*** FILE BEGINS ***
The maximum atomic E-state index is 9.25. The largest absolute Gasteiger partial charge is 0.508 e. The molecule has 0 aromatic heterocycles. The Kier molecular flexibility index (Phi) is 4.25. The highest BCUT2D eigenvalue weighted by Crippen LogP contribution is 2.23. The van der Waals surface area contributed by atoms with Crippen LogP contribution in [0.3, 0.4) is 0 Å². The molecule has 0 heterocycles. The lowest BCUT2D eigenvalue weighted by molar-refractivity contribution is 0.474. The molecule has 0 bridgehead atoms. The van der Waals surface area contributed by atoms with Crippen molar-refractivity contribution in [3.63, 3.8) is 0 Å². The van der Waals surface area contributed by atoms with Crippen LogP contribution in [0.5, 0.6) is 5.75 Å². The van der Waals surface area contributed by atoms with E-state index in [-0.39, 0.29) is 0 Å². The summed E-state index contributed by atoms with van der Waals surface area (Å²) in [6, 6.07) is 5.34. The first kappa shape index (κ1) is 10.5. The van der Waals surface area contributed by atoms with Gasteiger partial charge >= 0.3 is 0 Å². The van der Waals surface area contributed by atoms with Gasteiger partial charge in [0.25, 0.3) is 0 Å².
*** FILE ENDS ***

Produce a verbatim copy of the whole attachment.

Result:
The maximum atomic E-state index is 9.25. The largest absolute Gasteiger partial charge is 0.508 e. The molecule has 0 aromatic heterocycles. The Kier molecular flexibility index (Phi) is 4.25. The highest BCUT2D eigenvalue weighted by Crippen LogP contribution is 2.23. The van der Waals surface area contributed by atoms with Crippen LogP contribution in [0.3, 0.4) is 0 Å². The molecule has 0 heterocycles. The lowest BCUT2D eigenvalue weighted by molar-refractivity contribution is 0.474. The molecule has 0 bridgehead atoms. The van der Waals surface area contributed by atoms with Crippen molar-refractivity contribution in [3.63, 3.8) is 0 Å². The van der Waals surface area contributed by atoms with Crippen LogP contribution in [0.5, 0.6) is 5.75 Å². The van der Waals surface area contributed by atoms with E-state index in [-0.39, 0.29) is 0 Å². The summed E-state index contributed by atoms with van der Waals surface area (Å²) in [6, 6.07) is 5.34. The first kappa shape index (κ1) is 10.5. The van der Waals surface area contributed by atoms with Gasteiger partial charge >= 0.3 is 0 Å². The van der Waals surface area contributed by atoms with Gasteiger partial charge in [0.25, 0.3) is 0 Å².